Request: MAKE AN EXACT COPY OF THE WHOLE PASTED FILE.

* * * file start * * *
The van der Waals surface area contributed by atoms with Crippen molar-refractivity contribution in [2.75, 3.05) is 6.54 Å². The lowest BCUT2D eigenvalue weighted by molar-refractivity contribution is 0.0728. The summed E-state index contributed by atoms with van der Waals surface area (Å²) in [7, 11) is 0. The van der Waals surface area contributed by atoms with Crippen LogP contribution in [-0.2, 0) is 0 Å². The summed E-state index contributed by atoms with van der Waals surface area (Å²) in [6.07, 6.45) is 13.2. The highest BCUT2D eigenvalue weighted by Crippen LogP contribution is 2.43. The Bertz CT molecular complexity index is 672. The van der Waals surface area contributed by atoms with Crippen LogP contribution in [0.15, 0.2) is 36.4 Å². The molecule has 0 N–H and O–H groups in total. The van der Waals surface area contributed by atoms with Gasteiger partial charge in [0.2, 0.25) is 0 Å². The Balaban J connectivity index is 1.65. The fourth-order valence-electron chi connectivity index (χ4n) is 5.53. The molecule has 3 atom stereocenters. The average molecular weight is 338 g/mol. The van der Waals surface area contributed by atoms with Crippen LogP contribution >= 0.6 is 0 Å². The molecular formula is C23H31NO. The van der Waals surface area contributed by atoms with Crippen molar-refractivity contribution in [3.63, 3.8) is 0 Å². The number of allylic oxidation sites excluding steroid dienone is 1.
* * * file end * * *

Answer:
The van der Waals surface area contributed by atoms with Crippen molar-refractivity contribution in [2.75, 3.05) is 6.54 Å². The lowest BCUT2D eigenvalue weighted by molar-refractivity contribution is 0.0728. The summed E-state index contributed by atoms with van der Waals surface area (Å²) in [7, 11) is 0. The van der Waals surface area contributed by atoms with Crippen LogP contribution in [-0.2, 0) is 0 Å². The summed E-state index contributed by atoms with van der Waals surface area (Å²) in [6.07, 6.45) is 13.2. The highest BCUT2D eigenvalue weighted by Crippen LogP contribution is 2.43. The Bertz CT molecular complexity index is 672. The van der Waals surface area contributed by atoms with Crippen LogP contribution in [0.15, 0.2) is 36.4 Å². The molecule has 0 N–H and O–H groups in total. The van der Waals surface area contributed by atoms with Gasteiger partial charge in [0.2, 0.25) is 0 Å². The Balaban J connectivity index is 1.65. The fourth-order valence-electron chi connectivity index (χ4n) is 5.53. The molecule has 3 atom stereocenters. The average molecular weight is 338 g/mol. The van der Waals surface area contributed by atoms with Crippen LogP contribution >= 0.6 is 0 Å². The molecular formula is C23H31NO. The van der Waals surface area contributed by atoms with Crippen molar-refractivity contribution in [3.63, 3.8) is 0 Å². The number of allylic oxidation sites excluding steroid dienone is 1.